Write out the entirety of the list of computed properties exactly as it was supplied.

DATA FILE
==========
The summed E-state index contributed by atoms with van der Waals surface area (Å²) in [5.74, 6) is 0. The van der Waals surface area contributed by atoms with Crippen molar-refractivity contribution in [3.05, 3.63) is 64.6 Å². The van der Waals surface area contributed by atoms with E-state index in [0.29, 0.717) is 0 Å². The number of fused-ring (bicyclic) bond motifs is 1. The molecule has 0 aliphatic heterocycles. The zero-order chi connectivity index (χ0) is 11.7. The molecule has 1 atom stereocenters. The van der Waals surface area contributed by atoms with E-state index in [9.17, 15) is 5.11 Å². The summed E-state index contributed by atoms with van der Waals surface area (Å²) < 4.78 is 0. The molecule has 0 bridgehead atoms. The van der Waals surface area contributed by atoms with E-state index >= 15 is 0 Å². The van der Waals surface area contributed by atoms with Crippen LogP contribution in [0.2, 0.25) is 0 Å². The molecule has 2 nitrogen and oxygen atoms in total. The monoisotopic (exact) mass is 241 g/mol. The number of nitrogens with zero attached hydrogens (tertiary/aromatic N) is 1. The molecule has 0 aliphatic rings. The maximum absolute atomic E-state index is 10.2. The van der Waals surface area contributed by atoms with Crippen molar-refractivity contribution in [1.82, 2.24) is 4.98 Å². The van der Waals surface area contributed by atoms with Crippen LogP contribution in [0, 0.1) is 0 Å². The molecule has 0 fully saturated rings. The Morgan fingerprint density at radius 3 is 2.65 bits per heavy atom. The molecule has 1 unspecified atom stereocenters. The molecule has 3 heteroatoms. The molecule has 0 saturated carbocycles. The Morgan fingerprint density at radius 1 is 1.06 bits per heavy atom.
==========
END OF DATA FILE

The summed E-state index contributed by atoms with van der Waals surface area (Å²) in [5.74, 6) is 0. The van der Waals surface area contributed by atoms with Crippen molar-refractivity contribution in [3.05, 3.63) is 64.6 Å². The van der Waals surface area contributed by atoms with E-state index in [0.29, 0.717) is 0 Å². The number of fused-ring (bicyclic) bond motifs is 1. The molecule has 0 aliphatic heterocycles. The zero-order chi connectivity index (χ0) is 11.7. The molecule has 1 atom stereocenters. The van der Waals surface area contributed by atoms with E-state index in [9.17, 15) is 5.11 Å². The summed E-state index contributed by atoms with van der Waals surface area (Å²) < 4.78 is 0. The molecule has 0 bridgehead atoms. The van der Waals surface area contributed by atoms with E-state index >= 15 is 0 Å². The van der Waals surface area contributed by atoms with Crippen LogP contribution in [0.2, 0.25) is 0 Å². The molecule has 2 nitrogen and oxygen atoms in total. The monoisotopic (exact) mass is 241 g/mol. The number of nitrogens with zero attached hydrogens (tertiary/aromatic N) is 1. The molecule has 0 aliphatic rings. The maximum absolute atomic E-state index is 10.2. The van der Waals surface area contributed by atoms with Crippen molar-refractivity contribution in [1.82, 2.24) is 4.98 Å². The van der Waals surface area contributed by atoms with Crippen LogP contribution in [0, 0.1) is 0 Å². The molecule has 0 fully saturated rings. The Morgan fingerprint density at radius 3 is 2.65 bits per heavy atom. The molecule has 1 unspecified atom stereocenters. The molecule has 3 heteroatoms. The molecule has 0 saturated carbocycles. The Morgan fingerprint density at radius 1 is 1.06 bits per heavy atom.